Jim Richberg and Ed Seward
As a starting point, we rated the seeing today as average.
The side by side scope comparison is due to the superb detail that Jim has seen since purchasing his PST and that was validated in an observing session with NOVAC’s solar guru – Grep Piepol. Based on the excellent chromosphere detail that was observed it was estimated that Jim’s PST was resolving at < 0.7 angstroms, and was consistently besting his more expensive but identical aperture Coronado Maxscope/SolarMax 40 telescope. Coronado denies that this high unstacked resolution is physically possible, but it’s now been seen by a total of three NOVAC members and on two PST’s.
Today both of our scopes showed excellent resolution and contrast across the entire disc of the sun *and* the limb features (prominences). In prior testing we’d discovered that neither scope’s resolution appeared to be improved appreciably by “stacking” a Solarmax 40 filter onto the PST. Based on the serial numbers, our PST’s are close in the production run (~300 units apart). Possibly Coronado had a particularly good batch (these PST’s were probably manufactured about two weeks apart) or their production process is producing quality that significantly exceeds their expectations.
We were fortunate in that there were a number of prominences, filaments and spicules visible today. It is so much fun to watch a prominence change over a relatively short period of time! As Jim put it, the sun is so dynamic that by comparison the reining speed champ of the night sky –Jupiter– is a sluggard! The result of this quick scope comparison suggested that there was no discernable performance difference between these two PSTs.
We spent the bulk of our time doing a side by side comparison of the following eyepieces: 3-6mm Nagler zoom set at 6mm, TMB Super Monocentric 6mm, 7mm Type 6 Nagler, 9-21mm Nikon zoom, and Cemax 12mm with and without the Cemax Barlow.
While a 5mm is the ‘theoretical’ smallest eyepiece for the PST, the 6mm seemed to push the seeing envelope for today. In fact, Jim felt that none of the four 6/7mm combinations– TMB, Nagler 3-6 zoomed out, Cemax 12mm barlowed, and Nagler 7 T6– was reaching its full resolution potential given the windy conditions and so-so seeing. What we *were* able to test was contrast, light grasp (ability to detect the faintest prominences) and focus.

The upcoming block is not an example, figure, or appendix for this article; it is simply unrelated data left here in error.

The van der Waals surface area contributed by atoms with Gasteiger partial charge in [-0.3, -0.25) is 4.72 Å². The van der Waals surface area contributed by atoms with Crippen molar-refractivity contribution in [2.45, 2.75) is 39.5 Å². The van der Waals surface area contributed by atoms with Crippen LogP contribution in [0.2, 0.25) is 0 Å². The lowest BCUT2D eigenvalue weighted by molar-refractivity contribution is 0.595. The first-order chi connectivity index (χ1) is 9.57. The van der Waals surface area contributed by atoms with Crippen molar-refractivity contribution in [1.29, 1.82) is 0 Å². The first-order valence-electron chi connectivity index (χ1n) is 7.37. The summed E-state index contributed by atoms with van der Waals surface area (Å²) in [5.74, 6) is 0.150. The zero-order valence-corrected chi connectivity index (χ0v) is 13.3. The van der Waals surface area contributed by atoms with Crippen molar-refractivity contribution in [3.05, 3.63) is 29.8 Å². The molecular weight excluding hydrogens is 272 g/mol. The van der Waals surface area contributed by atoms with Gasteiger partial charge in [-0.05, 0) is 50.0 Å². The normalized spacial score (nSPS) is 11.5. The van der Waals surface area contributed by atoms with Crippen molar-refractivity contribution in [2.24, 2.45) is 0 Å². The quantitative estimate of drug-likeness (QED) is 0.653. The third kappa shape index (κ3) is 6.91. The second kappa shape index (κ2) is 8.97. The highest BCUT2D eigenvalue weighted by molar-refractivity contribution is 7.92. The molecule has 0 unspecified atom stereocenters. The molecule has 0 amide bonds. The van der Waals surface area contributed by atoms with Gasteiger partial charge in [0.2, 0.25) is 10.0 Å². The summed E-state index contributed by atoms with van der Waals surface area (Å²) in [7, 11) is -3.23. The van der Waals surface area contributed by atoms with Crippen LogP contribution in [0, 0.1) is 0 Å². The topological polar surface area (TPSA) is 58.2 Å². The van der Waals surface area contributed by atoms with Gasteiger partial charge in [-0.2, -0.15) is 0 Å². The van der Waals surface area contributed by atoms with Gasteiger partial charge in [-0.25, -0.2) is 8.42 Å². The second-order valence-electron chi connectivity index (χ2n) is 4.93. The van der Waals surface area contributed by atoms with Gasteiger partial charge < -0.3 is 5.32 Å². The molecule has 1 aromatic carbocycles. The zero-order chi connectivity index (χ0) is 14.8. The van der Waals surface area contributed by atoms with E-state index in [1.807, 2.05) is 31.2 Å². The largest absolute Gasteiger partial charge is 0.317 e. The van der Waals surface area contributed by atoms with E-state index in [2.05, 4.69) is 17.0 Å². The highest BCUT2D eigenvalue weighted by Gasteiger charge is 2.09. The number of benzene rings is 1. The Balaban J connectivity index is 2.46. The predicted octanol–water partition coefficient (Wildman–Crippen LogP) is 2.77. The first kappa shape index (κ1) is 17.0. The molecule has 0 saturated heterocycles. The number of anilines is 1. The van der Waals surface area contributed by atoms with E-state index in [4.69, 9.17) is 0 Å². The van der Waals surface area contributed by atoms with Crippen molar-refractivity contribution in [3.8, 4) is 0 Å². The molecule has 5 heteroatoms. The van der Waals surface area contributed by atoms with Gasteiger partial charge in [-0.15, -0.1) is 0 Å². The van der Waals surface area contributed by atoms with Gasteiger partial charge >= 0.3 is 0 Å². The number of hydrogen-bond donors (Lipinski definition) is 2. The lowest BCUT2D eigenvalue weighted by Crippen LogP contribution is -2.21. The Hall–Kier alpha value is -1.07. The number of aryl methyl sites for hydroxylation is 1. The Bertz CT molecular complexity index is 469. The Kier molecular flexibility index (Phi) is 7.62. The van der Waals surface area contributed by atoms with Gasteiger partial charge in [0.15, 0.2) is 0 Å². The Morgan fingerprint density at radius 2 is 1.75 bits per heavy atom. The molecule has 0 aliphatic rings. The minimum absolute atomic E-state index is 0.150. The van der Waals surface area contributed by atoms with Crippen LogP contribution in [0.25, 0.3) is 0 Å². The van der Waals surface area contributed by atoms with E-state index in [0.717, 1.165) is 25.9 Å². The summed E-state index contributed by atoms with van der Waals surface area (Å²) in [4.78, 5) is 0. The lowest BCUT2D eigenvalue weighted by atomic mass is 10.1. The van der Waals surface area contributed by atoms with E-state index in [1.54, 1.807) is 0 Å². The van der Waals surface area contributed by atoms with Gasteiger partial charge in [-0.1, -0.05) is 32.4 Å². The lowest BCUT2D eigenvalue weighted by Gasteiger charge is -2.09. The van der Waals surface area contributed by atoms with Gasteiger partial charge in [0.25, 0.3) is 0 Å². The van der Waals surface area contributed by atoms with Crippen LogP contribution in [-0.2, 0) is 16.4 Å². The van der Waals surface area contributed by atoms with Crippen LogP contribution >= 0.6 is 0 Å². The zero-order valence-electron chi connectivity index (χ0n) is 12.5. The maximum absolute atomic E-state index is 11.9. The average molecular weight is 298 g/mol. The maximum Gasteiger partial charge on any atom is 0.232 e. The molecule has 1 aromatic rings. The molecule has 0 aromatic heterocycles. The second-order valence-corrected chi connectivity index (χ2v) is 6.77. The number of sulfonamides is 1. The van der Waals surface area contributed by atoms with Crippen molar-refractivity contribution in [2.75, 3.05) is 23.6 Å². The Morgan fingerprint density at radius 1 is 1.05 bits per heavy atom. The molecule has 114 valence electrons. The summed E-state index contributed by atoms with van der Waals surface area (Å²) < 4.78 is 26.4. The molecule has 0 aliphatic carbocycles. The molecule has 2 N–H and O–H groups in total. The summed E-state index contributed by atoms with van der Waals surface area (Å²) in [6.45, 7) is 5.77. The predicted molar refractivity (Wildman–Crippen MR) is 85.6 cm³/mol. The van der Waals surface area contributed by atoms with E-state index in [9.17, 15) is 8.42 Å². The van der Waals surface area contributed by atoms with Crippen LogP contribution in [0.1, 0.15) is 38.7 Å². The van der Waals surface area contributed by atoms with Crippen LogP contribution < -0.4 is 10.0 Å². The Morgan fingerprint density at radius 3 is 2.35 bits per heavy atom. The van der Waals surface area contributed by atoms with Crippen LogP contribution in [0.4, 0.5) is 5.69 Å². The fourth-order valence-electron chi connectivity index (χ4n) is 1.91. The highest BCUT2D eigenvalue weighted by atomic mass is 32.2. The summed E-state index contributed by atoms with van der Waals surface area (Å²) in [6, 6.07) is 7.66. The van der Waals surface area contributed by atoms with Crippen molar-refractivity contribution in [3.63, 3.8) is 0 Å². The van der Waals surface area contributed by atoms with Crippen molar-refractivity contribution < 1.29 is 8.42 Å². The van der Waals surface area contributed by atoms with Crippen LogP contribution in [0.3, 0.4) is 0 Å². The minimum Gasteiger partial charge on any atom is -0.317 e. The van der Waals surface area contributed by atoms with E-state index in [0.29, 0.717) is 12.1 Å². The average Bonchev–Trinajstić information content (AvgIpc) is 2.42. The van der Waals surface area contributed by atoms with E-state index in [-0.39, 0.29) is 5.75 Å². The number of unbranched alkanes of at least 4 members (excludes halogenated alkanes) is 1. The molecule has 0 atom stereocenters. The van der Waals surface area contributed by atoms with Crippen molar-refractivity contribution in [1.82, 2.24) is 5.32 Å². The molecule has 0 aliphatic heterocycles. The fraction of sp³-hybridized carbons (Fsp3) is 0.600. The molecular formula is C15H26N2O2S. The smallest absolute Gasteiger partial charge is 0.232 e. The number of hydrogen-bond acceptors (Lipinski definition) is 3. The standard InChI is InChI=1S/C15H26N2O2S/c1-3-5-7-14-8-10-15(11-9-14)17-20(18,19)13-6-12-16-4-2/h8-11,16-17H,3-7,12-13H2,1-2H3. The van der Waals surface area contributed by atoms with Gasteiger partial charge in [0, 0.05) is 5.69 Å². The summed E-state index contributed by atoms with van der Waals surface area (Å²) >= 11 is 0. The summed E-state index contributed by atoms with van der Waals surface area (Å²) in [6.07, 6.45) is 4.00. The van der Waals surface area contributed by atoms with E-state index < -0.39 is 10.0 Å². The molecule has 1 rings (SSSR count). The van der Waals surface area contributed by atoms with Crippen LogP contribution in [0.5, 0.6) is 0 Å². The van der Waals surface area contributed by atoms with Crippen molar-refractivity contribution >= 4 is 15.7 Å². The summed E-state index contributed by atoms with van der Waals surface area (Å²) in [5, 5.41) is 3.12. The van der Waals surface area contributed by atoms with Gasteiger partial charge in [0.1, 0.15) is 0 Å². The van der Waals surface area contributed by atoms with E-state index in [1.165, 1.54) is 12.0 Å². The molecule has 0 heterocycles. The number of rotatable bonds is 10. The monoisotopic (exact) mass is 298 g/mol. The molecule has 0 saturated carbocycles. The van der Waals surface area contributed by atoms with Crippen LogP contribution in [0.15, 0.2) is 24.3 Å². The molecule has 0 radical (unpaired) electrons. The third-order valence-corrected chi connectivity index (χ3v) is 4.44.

First the negatives. We were not happy with the results of the Cemax Barlow when used with the Cemax 12mm. We could not get a crisp focus. While the 7mm Type 6 Nagler showed great detail its seven elements dimmed prominences so much as to lose detail and even the ability to discern the faintest proms at all.
Of the eyepieces we used today, the Nagler 3-6mm zoom, the TMB Super Monocentric 6mm and Nikon 9-21mm were the best. All three provided bright crisp viewing with excellent contrast. The Cemax 12mm also did extremely well and was comfortable to use due to its 18mm eye relief. It appeared to be comparable to the Nikon zoom in performance, but the more comfortable eye relief would make it a winner for eyeglass wearers.
Besides the eyepiece rankings and scope comparison, we have recommendations for tips and techniques we’d like to share:
1) Use a bellows-style eyecup. We moved one between two eyepieces and it GREATLY improved the apparent contrast! (Orion Telescope and Edmund Optical make these; Orion’s are much less expensive)
2) At least for solar observing (and consider it for those very faint fuzzies as well) use eyepieces with no more than five elements. We’re not sure why the five element Nagler zoom was able to keep up with the one element TMB monocentric in performance, since “less should be more” in solar as well as planetary observing. (Both the Nagler and Nikon zooms have 5 elements.)
3) Do not use the Cemax Barlow.
4) Consider a mount with slow motion controls.
5) If you are going to use a tripod (which one of us does), be sure it is sturdy and try to get one with very smooth head movement.
6) If you wear transition type glasses (darken in the light), you should remove them.
7) Even if you use a decent rubber eyepiece cup, wear a broad brimmed hat or (better yet) make a cardboard shield you can use to block additional sunlight from the eyepiece. There is at least one commercial after-market product available for the PST to do this. A shield plus the bellows style eyepiece cups heightened the contrast remarkably when compared to “low rider” (Televue, Meade, etc.) eyepiece rubber and cupping your hand to block extraneous light.
—–Original Message—– From: Jim Richberg
Sent: Saturday, November 27, 2004 3:01 PM